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9 Essential Steps For Changing Careers

by Elizabeth Harmon
Posted: February 09, 2016

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Ready for a new challenge? Want to follow your childhood dreams? Looking to get into an industry with more job security? There can be lots of good reasons for changing careers and in fact, more people are considering career changes now than ever before.

Whatever the reason, starting a new career path can be a daunting prospect. There’s also a lot to think about to make sure your career change is a success.

To help you start off on the right foot, follow this step-by-step guide to put your plans for a successful career change into motion:

1. Find your purpose

Starting a new career path and finding passion in aged care facility

During our lifetimes, it’s likely that we’ll go through a number of career changes. This could be because your interests and circumstances have changed, or you just want something different.

Before you make the change, it's worth taking the time to think about what you want to get out of your next career. This will help you ensure that your next move is the right move. Some common things that people look for in a new career include:

  • More flexibility
  • Finding more passion 
  • Higher salary
  • Career progression opportunities
  • Extra stability
  • Better work-life balance
  • New challenges

2. Research the industry

Get prepared. Spend some time researching the ins-and-outs of the particular industry you're considering changing to. The bigger your career move, the more research you should do to make sure you know what to expect. Some important areas to investigate include:

  • Starting salaries
  • Salary range
  • Job market trends
  • Minimum skills/qualifications required

Some good places to start are the Australian Government’s Job Outlook site and Pay Scale, which has lots of salary data and career research. Don’t forget that as well as researching online, you can get invaluable information from talking to people who already have first-hand experience of the industry.

3. Take stock of your transferable skills

The good news is that you’ll have lots of skills from your previous career that you’ll be able to transfer to your new career! Don’t be surprised if there is more emphasis placed on these transferable skills than on your work experience, simply because these will be more relevant to your new role.

So make sure you know what your transferable skills are. Not only will it be important to highlight these in your applications and on your resume, but also on your LinkedIn profile and during interviews.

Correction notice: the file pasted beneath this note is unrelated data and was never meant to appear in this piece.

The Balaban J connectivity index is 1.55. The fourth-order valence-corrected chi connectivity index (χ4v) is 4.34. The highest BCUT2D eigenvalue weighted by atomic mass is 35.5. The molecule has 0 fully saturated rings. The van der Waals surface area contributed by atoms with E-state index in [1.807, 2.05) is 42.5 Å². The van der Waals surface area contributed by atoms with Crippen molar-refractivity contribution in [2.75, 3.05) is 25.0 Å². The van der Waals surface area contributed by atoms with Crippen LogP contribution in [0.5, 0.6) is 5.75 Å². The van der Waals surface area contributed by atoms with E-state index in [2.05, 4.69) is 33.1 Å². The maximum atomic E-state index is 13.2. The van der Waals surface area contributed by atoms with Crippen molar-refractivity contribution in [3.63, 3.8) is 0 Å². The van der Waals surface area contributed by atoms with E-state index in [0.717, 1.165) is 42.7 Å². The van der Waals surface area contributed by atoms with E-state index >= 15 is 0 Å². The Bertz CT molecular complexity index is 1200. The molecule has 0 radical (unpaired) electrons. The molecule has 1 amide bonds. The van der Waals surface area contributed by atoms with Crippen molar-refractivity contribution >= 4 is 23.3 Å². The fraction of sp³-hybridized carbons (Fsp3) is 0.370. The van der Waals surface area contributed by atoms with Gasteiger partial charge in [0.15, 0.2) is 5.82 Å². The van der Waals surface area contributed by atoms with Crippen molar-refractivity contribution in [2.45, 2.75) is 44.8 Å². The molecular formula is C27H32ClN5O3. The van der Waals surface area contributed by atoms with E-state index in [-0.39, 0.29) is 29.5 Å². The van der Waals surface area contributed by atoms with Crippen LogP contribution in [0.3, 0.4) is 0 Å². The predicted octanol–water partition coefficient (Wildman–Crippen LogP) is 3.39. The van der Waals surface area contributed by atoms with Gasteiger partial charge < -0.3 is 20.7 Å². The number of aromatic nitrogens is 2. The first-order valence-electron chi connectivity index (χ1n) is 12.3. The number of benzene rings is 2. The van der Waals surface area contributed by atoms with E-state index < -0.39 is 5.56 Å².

Struggling to think of what your transferable skills are? Here are some suggestions to help you get started:

  • Communication
  • Team work
  • Leadership
  • Problem solving
  • Organisation
  • Meeting deadlines
  • Negotiating
  • Decision making
  • Listening
  • Creativity
  • Learn quickly
  • Efficient
  • Reliable
  • Listening
  • Punctuality 

4. Fill the skills gap

When changing careers, it might be necessary to update your skills or broaden your knowledge, so you can be ‘work ready’ for your new industry. Consider these 3 key options:

Work experience/volunteering

To help you get a foot in the door, consider getting some experience in your new industry. Look for work experience or volunteering opportunities in your local area. This will help you understand the industry more and allow you to develop your skills. It’s great to put on your CV too and may even get you one step ahead of other applicants. 

Building on existing skills

Although you are considering a new industry, there may be business skills you’ve developed in your existing role that will be relevant to your new career. Work on these and improve them in your existing job, to help you stand out when you make your move. 

Further education

There are lots of different ways to develop new skills, such as part-time classes and online learning. If you’re still working in your current job, online learning may be a good solution, as you can easily learn in your own time around your everyday commitments.

5. Update your resume

Now’s the time to dust off your CV and make sure it’s up-to-date. However, according to Australia-based Career Coach, Trainer and expert resume writer, Martin Darke, “a big challenge you may face is persuading recruiters that your career change is relevant”.